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System restore on linux ubuntu

  Date: Nov 30    Category: Unix / Linux / Ubuntu    Views: 499
  

Is there such a feature?

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19 Answers Found

 
Answer #1    Answered On: Nov 30    

Depends. There are several built in system restore features, but no one
single restore button. You can also run something like BackinTime which sets
restore points and you can go back to them. It is in the repos.

 
Answer #2    Answered On: Nov 30    

It says in the repo it backs up folders, so does this do restore points for sure
then?

 
Answer #3    Answered On: Nov 30    

I use it for my home folder, but you could do it for root as well. It
creates backups and then it allows you to restore from that backup. I have
never tried it to backup a whole system. It does a good job for folders.
Since Linux has no registry then theoretically backing up your root folders
and restoring them should get you back to where you were at a given point in
time since it is but a snapshot of what things looked like at a certain
point. But if you can't boot into your computer because root is messed up
then restoring it might be a problem. You could always try to do it manually
from the Live CD by launching Nautilus as root (gksu nautilus) from a
terminal.

There are two levels of Back in Time in the menu, one for user and one for
Root. This would create separate databases and separate backups with
different permissions. This is both good and bad. Good because you can
backup as root things that ordinary users don't have access to and bad
because home and root would have to be done separately. So depending on what
you want to backup there may be better and more elegant solutions for you.
This schizophrenic user and root thing is necessitated by permissions which
gives Linux its security by gives users plenty of grief. BTW, Back in Time
is just a GUI for rsync which serves as the backend.

For me Back in Time does the trick because installing and re-installing is
not scary and second nature, so I am more concerned about my data, including
all of my pictures, etc. I have a separate home partition, BTW. Sometimes I
re-install just for something to do, so I have never thought about what
others might want to use backups for.

 
Answer #4    Answered On: Nov 30    

I back up my personal work on DVDs/other partitions, I am talking about system
restore specifically, like last week i had a nightmare moment when admin group
was deleted accidently and i would rather do like windows and hit a button that
restores the system state so that it works again. I find linux just incredibly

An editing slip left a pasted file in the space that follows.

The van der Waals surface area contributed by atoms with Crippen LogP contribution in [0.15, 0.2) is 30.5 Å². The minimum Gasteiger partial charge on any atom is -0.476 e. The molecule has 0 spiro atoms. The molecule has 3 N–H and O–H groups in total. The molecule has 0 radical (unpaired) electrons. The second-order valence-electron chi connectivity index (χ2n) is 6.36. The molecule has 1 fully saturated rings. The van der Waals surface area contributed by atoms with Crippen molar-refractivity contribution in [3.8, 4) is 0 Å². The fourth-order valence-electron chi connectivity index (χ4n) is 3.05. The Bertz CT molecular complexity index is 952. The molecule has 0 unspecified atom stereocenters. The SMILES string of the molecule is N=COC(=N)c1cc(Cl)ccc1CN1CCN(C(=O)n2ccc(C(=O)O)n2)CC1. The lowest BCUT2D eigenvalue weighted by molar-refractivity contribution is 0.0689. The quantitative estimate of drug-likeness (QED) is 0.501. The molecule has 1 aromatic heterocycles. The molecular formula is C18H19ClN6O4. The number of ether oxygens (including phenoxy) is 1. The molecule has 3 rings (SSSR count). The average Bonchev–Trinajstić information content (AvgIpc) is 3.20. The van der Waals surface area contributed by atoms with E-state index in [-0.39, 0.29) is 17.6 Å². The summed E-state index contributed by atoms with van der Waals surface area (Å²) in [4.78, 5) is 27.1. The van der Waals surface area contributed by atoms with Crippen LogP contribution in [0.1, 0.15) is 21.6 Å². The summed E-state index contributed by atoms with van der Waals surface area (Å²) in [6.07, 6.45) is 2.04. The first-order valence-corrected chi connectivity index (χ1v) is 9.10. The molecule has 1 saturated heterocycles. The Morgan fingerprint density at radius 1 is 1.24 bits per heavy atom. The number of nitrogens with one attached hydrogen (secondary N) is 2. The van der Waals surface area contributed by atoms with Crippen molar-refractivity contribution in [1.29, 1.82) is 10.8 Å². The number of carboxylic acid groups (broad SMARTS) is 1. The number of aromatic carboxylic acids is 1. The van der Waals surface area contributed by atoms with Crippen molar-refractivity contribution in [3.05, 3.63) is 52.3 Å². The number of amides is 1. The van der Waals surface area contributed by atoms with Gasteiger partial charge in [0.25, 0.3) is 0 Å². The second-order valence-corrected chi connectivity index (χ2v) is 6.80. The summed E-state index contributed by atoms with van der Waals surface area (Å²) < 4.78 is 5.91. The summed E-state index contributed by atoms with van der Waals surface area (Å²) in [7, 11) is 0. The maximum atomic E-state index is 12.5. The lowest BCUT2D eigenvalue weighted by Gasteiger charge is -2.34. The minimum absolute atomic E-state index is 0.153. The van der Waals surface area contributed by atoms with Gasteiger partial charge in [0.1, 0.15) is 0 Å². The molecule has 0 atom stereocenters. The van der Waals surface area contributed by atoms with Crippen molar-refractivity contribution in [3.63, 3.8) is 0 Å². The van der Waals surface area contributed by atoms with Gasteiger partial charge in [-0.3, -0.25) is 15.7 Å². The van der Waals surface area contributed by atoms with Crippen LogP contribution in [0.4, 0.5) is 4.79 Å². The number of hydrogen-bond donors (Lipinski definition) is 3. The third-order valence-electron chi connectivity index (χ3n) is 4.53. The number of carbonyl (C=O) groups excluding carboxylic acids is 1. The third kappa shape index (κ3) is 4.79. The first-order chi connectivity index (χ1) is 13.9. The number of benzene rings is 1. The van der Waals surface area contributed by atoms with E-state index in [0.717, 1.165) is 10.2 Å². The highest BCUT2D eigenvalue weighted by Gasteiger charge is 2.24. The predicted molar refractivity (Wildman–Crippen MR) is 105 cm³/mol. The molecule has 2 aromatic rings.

unsafe os to use, when I awake tomorrow, I might look forward to spending hours
resintalling ubuntu...Or several days learning how to fix the problem that
shouldnt have existed in the first place.

Also, did anyone here find when installing ubuntu 10.4 the system would do a lot
of FS checks??

 
Answer #5    Answered On: Nov 30    

Linux is not an OS, Ubuntu is an OS. Linux is the kernel. You feel that
Ubuntu is NOT safe, but that may be more your perception based on limited
experience rather than reality.

Much of Linux's safety is built in. The root system is isolated from data.
If you set it up with a separate home a partition then if the OS goes down
then you can re-install the OS without disrupting your data and settings.
You cannot do that in Windows. Re-installation is a piece of cake compared
to Windows. It takes a fraction of the time, you do not have to feed in
driver disks and re-install applications. If you save your package list to a
text file then you can even use that file to re-install all of your
applications. All you need to do is sit back and wait for it to finish.
Linux boxes can be left running 24/7 without ever re-booting for years.

I am not saying that Linux is easy. There is a learning curve. You need to
expect that. It is a different OS. Windows thinking can get you into trouble
and work against you. If you start from scratch then it is easier than
trying to unlearn what you already know.

I learned by hard knocks. I broke my system more times than I can count.
Sometimes I even did it intentionally. I never feared losing things because
I learned how to do it properly, by partitioning and backing up. Now, I
don't even bother backing up because I know the worst that can happen. My
computer is extreme. It has 17 partitions. I have at least eight OSes
installed at any given time. I am not holding this out as an example for
others to follow, but to show that given time and experience then you can
take things to extremes without losing data or settings. A simple dual boot
is nothing in comparison. I am no genius. I am patient and willing to learn
and on occasion mess things up.

Making a blanket statement that Linux is unsafe is blatantly untrue not only
for me, but for the majority of companies that use Linux everyday. It is the